Introduction, design and comfort
Augmented reality is an older technology but, like virtual reality, is starting to regain attention again.
Mostly known for making printers and sensors, Epson branched out into the world of AR with the Moverio BT-100 a couple years ago. The design was clunkier and was solely for enterprise purposes.
The new Moverio BT-200 model remains a cumbersome device but after shedding 60% of its weight, is far sleeker than the BT-100 and offers up more features that take it beyond the office space.
Still, at $699 (£568, AU$849) a pop and fairly experimental, Epson has a ways to go to make the augmented reality device more accessible for everyone.
A colleague of mine noticed me testing out the BT-200 and said, "I can't decide if that's the coolest thing ever or the most ridiculous." It's true, the glasses look a bit silly though when the shades are popped on, though they don't look as odd and instead take on a futuristic visage.
The BT-200 are also a far cry from Google Glass. Where Glass is just a tiny speck seen from one eye, this Moverio model fits on your face like normal spectacles - except they're larger and reminiscent of coke bottle glasses.
The 1.3 x 7.1 x 2.2-inch (not including the flexible plastic arms), 3.7-ounce frames have thick, clear rectangular lenses.
A bendable nose-guard sits on the inside, allowing you to better fit the glasses to your face. It also can lay flat on top of prescription glasses. Further adjustments can be made with the plastic arms and rubber stabilizer fins.
Wearing these outside of the house or office is frankly, something I can't see happening. In fact, I can't even imagine anyone wearing them in the office. They're not attractive and downright awkward.
The new Moverio smart glasses project a transparent 960 x 540 resolution display (yes, it appears the resolution has been decreased since the BT-100) in front of wearers' eyes using two "Ultimicron" ultra-compact, high-resolution, full color LCD projectors that are capable of projecting 3D images.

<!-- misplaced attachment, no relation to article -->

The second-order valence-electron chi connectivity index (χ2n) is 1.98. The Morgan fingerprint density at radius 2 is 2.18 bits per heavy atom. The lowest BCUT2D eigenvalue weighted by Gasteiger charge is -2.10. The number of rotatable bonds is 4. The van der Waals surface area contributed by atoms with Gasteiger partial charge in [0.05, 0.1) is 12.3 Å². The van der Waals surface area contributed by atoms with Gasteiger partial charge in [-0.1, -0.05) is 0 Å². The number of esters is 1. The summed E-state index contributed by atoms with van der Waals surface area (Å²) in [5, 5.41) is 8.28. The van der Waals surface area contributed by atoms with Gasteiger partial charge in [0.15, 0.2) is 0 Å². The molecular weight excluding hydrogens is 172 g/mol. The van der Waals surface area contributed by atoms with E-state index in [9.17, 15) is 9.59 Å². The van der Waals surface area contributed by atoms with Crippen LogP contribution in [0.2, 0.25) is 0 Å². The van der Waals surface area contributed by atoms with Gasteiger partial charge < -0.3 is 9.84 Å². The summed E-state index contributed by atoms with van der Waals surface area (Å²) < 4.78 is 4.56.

The glasses are fully transparent but two removable covers provide varying degrees of contrast and have been useful for Netflix or gaming. There's also a lens insert for prescription glasses which you can ask your eye doctor to fulfill.
I was pleased to see that I could use the BT-200 over my own glasses because I couldn't really use my own frames with Google Glass. However, it wasn't a comfortable experience and the combined weight forced me to hold the whole thing up on my face to stop it from sliding off. Now that I think about it, generally speaking the Moverio really pushed down on my face.
The discomfort may have been due to my heavy frames though. With lighter frames, the BT-200 actually sit and stay on pretty well even when walking around. One colleague of mine didn't experience the extra weight sliding around when he used them and his prescription glasses aren't as large as mine. Other colleagues who didn't wear glasses every day didn't like the feel and couldn't get the nose-guard to adjust properly, but didn't think it was excessively weighty.
After hearing impressions from several people with different face shapes and eyesight requirements, I think it's safe to say that the BT-200s aren't for everyone.
Features, performance and verdict
The AR glasses run on a version of Android 4.0, which feels outdated when you first turn it on. It's still a familiar interface, so that is a relief. There wasn't any lag while navigating the main screen but there were definitely laggy spots during gaming.
Motion sensors detect your head's movements, and Dolby Digital surround sound pumps noise into your ears. There's also a front facing camera that lets you use augmented reality apps with it - though there aren't many apps you actually can use.